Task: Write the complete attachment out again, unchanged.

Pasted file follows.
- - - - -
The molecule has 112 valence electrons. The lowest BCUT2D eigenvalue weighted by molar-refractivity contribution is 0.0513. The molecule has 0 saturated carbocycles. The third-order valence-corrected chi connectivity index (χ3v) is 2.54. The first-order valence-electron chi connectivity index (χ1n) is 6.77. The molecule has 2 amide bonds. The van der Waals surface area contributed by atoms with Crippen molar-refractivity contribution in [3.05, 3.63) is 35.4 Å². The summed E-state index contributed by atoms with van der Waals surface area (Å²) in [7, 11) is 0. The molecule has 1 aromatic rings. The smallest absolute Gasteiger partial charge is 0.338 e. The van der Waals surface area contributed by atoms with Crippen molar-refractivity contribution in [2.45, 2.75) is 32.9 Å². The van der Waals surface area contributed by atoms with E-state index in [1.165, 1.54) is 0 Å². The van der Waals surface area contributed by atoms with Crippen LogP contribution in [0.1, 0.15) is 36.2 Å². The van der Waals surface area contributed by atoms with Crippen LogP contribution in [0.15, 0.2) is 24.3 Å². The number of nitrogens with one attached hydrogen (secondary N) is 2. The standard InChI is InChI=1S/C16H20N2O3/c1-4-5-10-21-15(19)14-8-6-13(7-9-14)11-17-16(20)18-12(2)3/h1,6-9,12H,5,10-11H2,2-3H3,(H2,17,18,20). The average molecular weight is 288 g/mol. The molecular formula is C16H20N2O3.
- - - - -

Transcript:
The molecule has 112 valence electrons. The lowest BCUT2D eigenvalue weighted by molar-refractivity contribution is 0.0513. The molecule has 0 saturated carbocycles. The third-order valence-corrected chi connectivity index (χ3v) is 2.54. The first-order valence-electron chi connectivity index (χ1n) is 6.77. The molecule has 2 amide bonds. The van der Waals surface area contributed by atoms with Crippen molar-refractivity contribution in [3.05, 3.63) is 35.4 Å². The summed E-state index contributed by atoms with van der Waals surface area (Å²) in [7, 11) is 0. The molecule has 1 aromatic rings. The smallest absolute Gasteiger partial charge is 0.338 e. The van der Waals surface area contributed by atoms with Crippen molar-refractivity contribution in [2.45, 2.75) is 32.9 Å². The van der Waals surface area contributed by atoms with E-state index in [1.165, 1.54) is 0 Å². The van der Waals surface area contributed by atoms with Crippen LogP contribution in [0.1, 0.15) is 36.2 Å². The van der Waals surface area contributed by atoms with Crippen LogP contribution in [0.15, 0.2) is 24.3 Å². The number of nitrogens with one attached hydrogen (secondary N) is 2. The standard InChI is InChI=1S/C16H20N2O3/c1-4-5-10-21-15(19)14-8-6-13(7-9-14)11-17-16(20)18-12(2)3/h1,6-9,12H,5,10-11H2,2-3H3,(H2,17,18,20). The average molecular weight is 288 g/mol. The molecular formula is C16H20N2O3.